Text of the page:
Details

Gender and the Local-Global Nexus: Theory, Research, and Action
Type: Book
ISBN: 978-1-84950-413-3

Article
Publication date: 31 May 2013

Rosemarye T. Taylor, Bryan S. Zugelder and Patricia Bowman

Literacy coaches can play a valuable role in the improvement of student learning outcomes. The authors’ purpose is to describe their time use, student learning, and principals’…

471

Abstract

Purpose

Literacy coaches can play a valuable role in the improvement of student learning outcomes. The authors’ purpose is to describe their time use, student learning, and principals’ understanding leading to advocacy for development of literacy coach effectiveness measures.

Design/methodology/approach

By analyzing four related studies, the authors use quantitative and qualitative methods to develop five themes and the need for measures of effectiveness. Areas of role and use of time, principals’ understanding, and need for empirical, rather than perceptual research are explored.

Findings

Findings on the relationship of use of time and student reading outcomes, and perceptions of impediments and enhancements to impact on effectiveness are discussed and lead to the identification of the need for effectiveness measures.

Research limitations/implications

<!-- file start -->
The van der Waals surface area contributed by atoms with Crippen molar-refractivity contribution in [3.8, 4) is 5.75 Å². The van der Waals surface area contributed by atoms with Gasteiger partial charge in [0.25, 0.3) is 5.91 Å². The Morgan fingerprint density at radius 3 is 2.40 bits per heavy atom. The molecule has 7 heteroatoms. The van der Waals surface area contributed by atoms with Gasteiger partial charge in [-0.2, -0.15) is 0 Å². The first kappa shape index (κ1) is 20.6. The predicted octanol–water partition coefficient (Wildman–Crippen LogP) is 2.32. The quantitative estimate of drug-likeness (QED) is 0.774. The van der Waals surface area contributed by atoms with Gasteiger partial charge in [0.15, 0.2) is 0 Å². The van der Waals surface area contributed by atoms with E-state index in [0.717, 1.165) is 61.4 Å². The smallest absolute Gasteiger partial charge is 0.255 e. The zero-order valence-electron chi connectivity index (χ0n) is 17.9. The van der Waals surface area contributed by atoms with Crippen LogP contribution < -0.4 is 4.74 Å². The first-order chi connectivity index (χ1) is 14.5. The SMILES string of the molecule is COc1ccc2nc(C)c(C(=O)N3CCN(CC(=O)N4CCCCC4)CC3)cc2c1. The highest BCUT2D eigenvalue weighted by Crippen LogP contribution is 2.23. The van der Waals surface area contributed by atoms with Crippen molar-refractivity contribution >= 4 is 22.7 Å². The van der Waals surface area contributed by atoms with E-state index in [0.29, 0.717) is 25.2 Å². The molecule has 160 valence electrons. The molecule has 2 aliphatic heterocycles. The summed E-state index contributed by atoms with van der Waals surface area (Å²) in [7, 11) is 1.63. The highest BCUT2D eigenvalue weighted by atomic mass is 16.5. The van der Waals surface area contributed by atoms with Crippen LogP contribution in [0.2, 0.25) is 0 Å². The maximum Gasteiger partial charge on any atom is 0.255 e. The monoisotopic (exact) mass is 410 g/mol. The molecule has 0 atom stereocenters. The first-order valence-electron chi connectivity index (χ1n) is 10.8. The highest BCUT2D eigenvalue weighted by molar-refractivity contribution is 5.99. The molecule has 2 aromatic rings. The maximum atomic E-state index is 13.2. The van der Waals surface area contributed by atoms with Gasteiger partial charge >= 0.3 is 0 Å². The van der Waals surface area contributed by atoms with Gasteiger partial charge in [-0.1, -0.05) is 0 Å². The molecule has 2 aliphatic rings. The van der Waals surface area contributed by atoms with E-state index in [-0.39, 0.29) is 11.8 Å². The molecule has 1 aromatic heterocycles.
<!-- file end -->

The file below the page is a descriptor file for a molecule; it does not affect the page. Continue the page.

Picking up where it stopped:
Limitations include the singular US region where the four studies were conducted and the small samples. The four studies did not use precisely the same methods so this is an additional limitation. Further research in various regions and with larger samples are needed to draw definitive conclusions.

Practical implications

Greater understanding of the context of literacy coaches, including understanding by principals, may lead to measurement. This measurement will inform principals and school directors on literacy coaches’ roles which may increase fidelity of the implementation of the position with the original intent. There has not been an accountability system for literacy coaches related to improved student learning, making this concept important to professionalization of literacy coach position.

Originality/value

Given that available research on the value of literacy coach positions is perceptual, rather than based on student outcome data, the need for development of effectiveness measures may result in greater fidelity of implementation of the position. Resulting role clarification and the extent to which implementation of literacy coaches can be expected to improve student achievement is a contribution.

Details

International Journal of Mentoring and Coaching in Education, vol. 2 no. 1
Type: Research Article
ISSN: 2046-6854

Keywords